Helping to find possible remains of SS Savannah
It was a cool, fall day. The air had a crisp chill, but the sun was beating down onto my face. I knew to dress warm, since I was going to be on a boat with adventurer Thomas Schultz at 10 a.m., heading out to explore the marshy land off the coast of the Great South Bay. The goal was to set off and seek out the remains of an old shipwreck.
Schultz, an active member of the Bellport community, ended up on the dunes of what is known as the Old Inlet in Bellport Bay a few years after Superstorm Sandy struck Long Island. The inlet that was closed in the late 1800s reopened in 2012, when the storm devastated most of the east coast, along with the South Shore and the beaches we call home. Although Sandy’s winds and waves caused damage and heartache for thousands of people, she did uncover small pieces of history that could excite any boat lover or history buff.
In 2014, Schultz, a self-proclaimed “amateur archaeologist,” took the boat he parked at the marina and ventured 2 1/2 miles away to a Fire Island inlet where he believed the remains of an old ship were laid to rest.
Through extensive research and interviews with experts, Schultz came to believe that a ship known as the SS Savannah crashed in the Old Inlet (formerly known as Smith’s Inlet) in 1821. Most of her parts were saved, but artifacts that he found on his escapades proved that underneath the mounds of sand, remnants of the ship were buried and were now starting to unearth.
“It was during a nor’easter approaching Smith’s Inlet that the Savannah found herself struggling off shore,” he said. “But she failed to get herself into the inlet and fell onto an outer bar opposite it.”
He said that after reading anything he could find about the ship, she eventually came off the bar where she rested and came up on the primary beach where the ship was eventually salvaged. Although most of the ship’s main parts were saved, smaller pieces and remnants are possibly being found over 200 years later.
I met Schultz at the dock and dressed myself in oversized waders that were much too big for my small frame, but I was ready and determined to be part of his adventure. I put on my gloves and climbed into his boat as he started it up. The waves crashed against the vehicle as he excitedly told me about what could be under the dunes.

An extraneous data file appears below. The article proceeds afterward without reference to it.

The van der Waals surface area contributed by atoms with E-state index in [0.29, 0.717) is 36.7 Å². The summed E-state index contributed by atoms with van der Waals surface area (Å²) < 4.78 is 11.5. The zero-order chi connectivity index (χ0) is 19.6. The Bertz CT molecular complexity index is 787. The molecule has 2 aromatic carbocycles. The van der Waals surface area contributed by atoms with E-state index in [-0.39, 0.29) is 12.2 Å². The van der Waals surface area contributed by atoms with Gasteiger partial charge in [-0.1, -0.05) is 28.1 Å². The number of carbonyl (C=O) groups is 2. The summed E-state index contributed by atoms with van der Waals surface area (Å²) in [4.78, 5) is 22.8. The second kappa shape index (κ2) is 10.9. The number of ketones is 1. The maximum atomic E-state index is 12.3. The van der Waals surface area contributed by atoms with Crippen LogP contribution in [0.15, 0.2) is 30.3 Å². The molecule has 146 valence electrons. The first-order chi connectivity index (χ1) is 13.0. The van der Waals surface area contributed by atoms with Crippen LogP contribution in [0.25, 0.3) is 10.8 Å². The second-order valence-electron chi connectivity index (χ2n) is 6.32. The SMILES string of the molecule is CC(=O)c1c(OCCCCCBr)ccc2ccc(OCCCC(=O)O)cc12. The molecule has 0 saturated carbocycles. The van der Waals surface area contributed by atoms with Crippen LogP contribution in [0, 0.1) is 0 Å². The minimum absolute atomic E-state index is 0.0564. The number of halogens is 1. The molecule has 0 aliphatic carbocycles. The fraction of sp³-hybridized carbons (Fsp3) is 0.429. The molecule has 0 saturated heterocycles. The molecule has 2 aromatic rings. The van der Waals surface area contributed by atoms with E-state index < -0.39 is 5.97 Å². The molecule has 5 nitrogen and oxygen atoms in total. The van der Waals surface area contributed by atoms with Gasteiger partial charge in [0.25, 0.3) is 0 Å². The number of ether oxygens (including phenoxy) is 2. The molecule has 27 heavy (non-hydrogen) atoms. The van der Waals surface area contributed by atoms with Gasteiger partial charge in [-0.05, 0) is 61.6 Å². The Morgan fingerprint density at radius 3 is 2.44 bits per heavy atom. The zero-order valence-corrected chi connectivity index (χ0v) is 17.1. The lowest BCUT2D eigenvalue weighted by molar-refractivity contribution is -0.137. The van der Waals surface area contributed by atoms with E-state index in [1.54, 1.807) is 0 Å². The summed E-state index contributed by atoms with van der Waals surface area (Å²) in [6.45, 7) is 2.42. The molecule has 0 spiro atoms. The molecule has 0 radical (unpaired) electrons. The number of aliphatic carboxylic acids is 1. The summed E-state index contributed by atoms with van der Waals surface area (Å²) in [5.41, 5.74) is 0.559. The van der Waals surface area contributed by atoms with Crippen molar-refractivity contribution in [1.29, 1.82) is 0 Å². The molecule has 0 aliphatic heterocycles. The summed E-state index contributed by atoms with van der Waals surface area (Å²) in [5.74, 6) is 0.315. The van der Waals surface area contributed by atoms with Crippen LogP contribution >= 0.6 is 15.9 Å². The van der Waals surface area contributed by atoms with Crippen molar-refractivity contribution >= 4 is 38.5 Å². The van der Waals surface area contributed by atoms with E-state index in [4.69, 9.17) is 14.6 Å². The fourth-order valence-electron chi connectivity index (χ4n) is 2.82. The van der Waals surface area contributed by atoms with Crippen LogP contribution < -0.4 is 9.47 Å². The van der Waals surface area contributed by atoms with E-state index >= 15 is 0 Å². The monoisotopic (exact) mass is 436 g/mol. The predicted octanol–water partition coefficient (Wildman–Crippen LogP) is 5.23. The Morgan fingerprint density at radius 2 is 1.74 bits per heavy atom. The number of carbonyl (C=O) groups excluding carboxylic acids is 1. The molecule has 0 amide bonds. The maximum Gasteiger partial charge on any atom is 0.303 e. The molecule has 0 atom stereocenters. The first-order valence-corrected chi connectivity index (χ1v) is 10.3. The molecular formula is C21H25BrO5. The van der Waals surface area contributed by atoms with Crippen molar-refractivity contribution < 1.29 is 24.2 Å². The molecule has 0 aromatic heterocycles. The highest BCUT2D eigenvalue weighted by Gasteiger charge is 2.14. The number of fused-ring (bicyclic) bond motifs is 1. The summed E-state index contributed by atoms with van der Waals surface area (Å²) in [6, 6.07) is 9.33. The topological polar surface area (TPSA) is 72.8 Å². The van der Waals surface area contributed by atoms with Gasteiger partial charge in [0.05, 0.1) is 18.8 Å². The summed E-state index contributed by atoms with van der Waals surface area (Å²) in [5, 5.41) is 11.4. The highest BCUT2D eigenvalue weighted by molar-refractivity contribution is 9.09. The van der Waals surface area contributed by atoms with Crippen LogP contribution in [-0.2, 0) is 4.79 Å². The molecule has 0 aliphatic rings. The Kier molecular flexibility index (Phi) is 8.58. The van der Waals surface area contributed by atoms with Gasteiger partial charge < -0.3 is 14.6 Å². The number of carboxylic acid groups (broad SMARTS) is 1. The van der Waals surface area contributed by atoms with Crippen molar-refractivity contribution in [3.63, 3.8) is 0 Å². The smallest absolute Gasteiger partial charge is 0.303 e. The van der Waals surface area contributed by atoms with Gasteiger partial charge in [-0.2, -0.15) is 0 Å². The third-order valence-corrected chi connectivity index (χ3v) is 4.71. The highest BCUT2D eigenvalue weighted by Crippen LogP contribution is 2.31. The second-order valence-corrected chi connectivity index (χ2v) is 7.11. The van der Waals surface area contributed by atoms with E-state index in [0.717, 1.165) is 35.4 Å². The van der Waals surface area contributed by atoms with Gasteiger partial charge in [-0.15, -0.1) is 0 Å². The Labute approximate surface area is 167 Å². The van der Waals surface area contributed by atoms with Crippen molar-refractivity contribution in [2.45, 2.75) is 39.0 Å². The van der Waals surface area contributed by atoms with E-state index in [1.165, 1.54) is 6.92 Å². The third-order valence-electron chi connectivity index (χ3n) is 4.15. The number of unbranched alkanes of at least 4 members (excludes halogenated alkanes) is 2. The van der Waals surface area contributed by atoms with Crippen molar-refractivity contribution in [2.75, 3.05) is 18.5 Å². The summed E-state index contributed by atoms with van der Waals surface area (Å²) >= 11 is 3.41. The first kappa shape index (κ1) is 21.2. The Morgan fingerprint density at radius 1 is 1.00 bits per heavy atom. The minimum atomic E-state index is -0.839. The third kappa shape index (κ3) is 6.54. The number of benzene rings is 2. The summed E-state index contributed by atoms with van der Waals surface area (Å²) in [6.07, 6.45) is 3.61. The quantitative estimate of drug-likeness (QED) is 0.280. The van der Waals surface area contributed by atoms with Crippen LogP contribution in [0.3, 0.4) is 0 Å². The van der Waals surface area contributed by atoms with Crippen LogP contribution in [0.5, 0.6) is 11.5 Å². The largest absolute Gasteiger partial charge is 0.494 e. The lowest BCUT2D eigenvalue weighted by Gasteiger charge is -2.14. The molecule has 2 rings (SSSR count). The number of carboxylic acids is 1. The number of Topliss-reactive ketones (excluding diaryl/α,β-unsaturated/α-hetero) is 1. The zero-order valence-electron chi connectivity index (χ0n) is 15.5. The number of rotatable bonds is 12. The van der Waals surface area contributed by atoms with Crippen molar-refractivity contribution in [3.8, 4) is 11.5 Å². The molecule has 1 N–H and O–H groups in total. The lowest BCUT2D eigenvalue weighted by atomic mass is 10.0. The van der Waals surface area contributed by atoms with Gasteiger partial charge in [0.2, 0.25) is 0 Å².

The SS Savannah was built in 1818 and began sailing as one of the first hybrid ships. Part sidewheel steamer and part sailing vessel, she was recognized as the first steamship to cross the Atlantic in 1819. However, her technology was expensive and not fully appreciated at the time, and she soon was revamped into a full sailing ship. On Nov. 5, 1821, the Savannah became a wreck off the coast of Fire Island, many of her parts being found with the help of those stationed in a camp closeby, who gathered to collect her remains.
For 16 years, Schultz hypothesized that historians should be looking inland rather than underwater, as experts — including the late Frank Braynard (the leading expert of the Savannah) — originally thought. Before Braynard passed in 2007, he confirmed to Schultz that his theory was “very reliable,” but, unfortunately, he would never see what the local would eventually find after the storm reopened the inlet, where the Savannah perhaps took shelter during her last moments.
“There have been several major storms that have changed the shape of the shoreline here,” he explained as we walked through the sea grass and hills of sand. “I’m confident that areas that were not exposed are now exposed.” He believes that from what history has indicated and because of Mother Nature, he may be finding pieces of history underneath the land.
“The theory I am working with is that we know the SS Savannah came to rest on the beach back in the early 1800s,” he continued. “We know she was salvaged. We also know that parts remained on the beach … It is very possible that those parts are now being exposed because of the erosion in the Bellport Inlet.” According to Schultz, the erosion was Mother Nature’s way of helping to be an archaeologist, but the truth is, if it is not uncovered fully within the next decade, any other pieces of the ship could be lost to the sea forever.